James Cameron, the bravest pioneer, has long been an advocate of shooting and projecting movies at rates higher than the traditional 24-frames-per second, believing it’s the best way to reduce the blurring and strobing effects you get with 3D. Of course, that was before The Hobbit came out in 48 fps, and looked, in the words of scientists, hella whack. But I’m willing to grant that maybe a Peter Jackson movie wasn’t the best showcase for a new technology, and now 3D pioneer Douglas Trumbull is trying to see if James Cameron might use Trumbull’s new 120 fps system for his Avatar sequels.
Trumbull told The Hollywood Reporter he has talked with Avatar producer Jon Landau about viewing the short film UTOFOG, which is a showcase for Trumbull’s patented process, dubbed MAGI, for capturing and displaying images at 120 frames per second in 4K and 3D on giant screens using conventional digital projectors.
“I know that Cameron admired Showscan [Trumbull’s earlier invention of a large-format high-frame rate projection system] and that he is a huge advocate of high frame rates [HFRs],” Trumbull said. “The use of HFRs for Avatar would be very appropriate and very successful.”
Trumbull says he doesn’t know if Cameron is interested in the system yet, because “[Cameron]’s in seclusion writing the screenplay for Avatar.” So as of now, Trumbull is just a man, standing in front of a computer, asking James Cameron to love him. But Cameron has said of Trumbull’s 60 fps systems in the past, “Doug had the right idea, It was just premature brilliance,” so this does seem like the kind of thing James Cameron would be interested in. James Cameron seems like the kind of guy who would shoot in 24,000 frames a second, just because it would require expensive equipment and expensive equipment is awesome.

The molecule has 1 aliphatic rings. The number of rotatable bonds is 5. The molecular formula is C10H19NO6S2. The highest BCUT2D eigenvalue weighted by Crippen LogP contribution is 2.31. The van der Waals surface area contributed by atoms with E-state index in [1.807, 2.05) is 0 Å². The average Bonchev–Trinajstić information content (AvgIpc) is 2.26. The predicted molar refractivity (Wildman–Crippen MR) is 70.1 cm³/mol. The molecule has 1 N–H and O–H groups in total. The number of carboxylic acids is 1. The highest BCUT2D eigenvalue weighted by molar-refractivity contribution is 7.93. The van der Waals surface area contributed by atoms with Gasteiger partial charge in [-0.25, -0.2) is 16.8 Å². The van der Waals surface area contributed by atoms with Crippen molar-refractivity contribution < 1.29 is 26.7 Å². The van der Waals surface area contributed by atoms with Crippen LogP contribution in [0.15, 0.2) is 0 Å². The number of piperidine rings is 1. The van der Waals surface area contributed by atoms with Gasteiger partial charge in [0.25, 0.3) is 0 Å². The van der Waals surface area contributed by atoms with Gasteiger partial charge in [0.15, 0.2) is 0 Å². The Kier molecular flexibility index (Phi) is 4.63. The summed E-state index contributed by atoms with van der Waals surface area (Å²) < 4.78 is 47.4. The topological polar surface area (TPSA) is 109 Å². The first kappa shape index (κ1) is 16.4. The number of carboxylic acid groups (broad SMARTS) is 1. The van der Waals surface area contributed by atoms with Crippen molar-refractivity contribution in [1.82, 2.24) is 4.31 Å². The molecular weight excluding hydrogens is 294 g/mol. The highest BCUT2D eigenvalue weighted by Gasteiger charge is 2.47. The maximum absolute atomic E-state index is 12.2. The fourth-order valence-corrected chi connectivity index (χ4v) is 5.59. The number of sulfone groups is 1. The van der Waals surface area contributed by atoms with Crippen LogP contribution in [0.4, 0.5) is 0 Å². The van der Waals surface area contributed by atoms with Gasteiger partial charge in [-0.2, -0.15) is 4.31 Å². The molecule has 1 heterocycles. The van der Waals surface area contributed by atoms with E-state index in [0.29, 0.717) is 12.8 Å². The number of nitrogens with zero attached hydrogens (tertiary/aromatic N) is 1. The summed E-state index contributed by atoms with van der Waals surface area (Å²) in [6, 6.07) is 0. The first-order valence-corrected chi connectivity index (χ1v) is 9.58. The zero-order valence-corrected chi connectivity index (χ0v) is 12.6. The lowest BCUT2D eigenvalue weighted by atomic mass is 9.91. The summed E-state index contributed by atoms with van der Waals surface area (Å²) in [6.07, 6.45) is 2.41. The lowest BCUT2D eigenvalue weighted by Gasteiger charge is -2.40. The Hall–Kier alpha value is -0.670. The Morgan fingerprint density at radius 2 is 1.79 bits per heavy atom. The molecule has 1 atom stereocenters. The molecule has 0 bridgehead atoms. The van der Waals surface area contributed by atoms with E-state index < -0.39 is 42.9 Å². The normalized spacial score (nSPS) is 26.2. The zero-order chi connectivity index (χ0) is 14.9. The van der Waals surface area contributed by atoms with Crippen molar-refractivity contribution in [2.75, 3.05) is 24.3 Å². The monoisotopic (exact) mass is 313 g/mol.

MAGI is a technique that involves shooting 4K 3D, shooting 60 fps with alternate shutter speeds. This alignment means that when played back through a standard 3D theatrical projector, the picture is delivered in sync with the system’s alternating left eye, right eye cadence.
“It delivers extreme fluidity of motion and amazing clarity with no strobing, no double flickering and a viewing experience that far exceeds conventional movie quality,” said Trumbull.
I feel bad for this guy, because now every time anyone talks about high frame rates, all I can picture is Peter Jackson and his dumb dwarves.
He also got a laugh from the audience when he joked that if MAGI is accepted, “Michael Bay is going to make an even worse Transformers movie because there won’t be any motion blur.” [THR]
You know, maybe this Doug Trumbull guy is alright after all.